Radiodermatitis: epidemiology, pathogenesis, prevention and management

Artūras Kriukas1, Norvilė Jotautaitė1

1 Lithuanian University of Health Sciences, Faculty of Medicine


Radiation dermatitis is a relevant problem because it is the most common side effect of radiotherapy which is commonly used for a treatment of cancer. The first signs of radiation dermatitis can be seen in 24 hours from initial radiotherapy fraction and increase during treatment because ionizing radiation tends to accumulate. Radiation-induced skin changes are divided into acute and chronic. Many scientists run clinical trials to find effective agent for prophylaxis of radiation dermatitis. Unfortunately, there is no single agent that could prevent radiodermatitis. Wound dressing, secondary infection prevention or treatment is needed when desquamation appears. Development of agents to prevent radiation dermatitis is necessary because it is common problem among cancer patients.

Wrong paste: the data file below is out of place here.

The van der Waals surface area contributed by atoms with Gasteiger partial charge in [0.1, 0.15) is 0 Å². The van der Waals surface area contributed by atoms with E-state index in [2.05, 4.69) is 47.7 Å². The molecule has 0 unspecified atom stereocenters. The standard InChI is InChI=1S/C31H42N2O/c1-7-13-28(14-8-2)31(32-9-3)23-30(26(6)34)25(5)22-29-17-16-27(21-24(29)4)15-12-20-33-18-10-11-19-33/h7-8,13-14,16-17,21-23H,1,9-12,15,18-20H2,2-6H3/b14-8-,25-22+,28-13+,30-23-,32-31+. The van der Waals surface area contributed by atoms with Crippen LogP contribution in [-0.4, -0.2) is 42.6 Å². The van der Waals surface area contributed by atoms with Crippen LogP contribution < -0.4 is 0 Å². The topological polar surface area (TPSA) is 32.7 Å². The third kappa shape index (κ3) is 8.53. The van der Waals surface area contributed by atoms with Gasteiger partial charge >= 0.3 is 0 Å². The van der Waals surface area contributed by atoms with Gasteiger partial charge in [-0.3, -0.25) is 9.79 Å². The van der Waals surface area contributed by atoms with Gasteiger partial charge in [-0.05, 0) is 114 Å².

Objectives. To review an epidemiology, risk factors, pathogenesis, clinical features, prevention and management of radiation dermatitis.

Methods. A review was made by using PubMed and UpToDate databases. Randomized controlled trials, meta-analysis, clinical cases published from 2004 to 2019 in English were included in this study.

Conclusions. Radiodermatitis is found in up to 95% of patients after radiotherapy. Radiodermatitis arising before 90 days after initial radiotherapy fraction is considered acute. Clinical features of radiodermatitis include erythema, desquamation, skin necrosis and fibrosis. Washing, topical steroids and moisturizing could prevent severe radiation dermatitis.

Keywords: radiation dermatitis, radiodermatitis, ionizing radiation, prevention, treatment.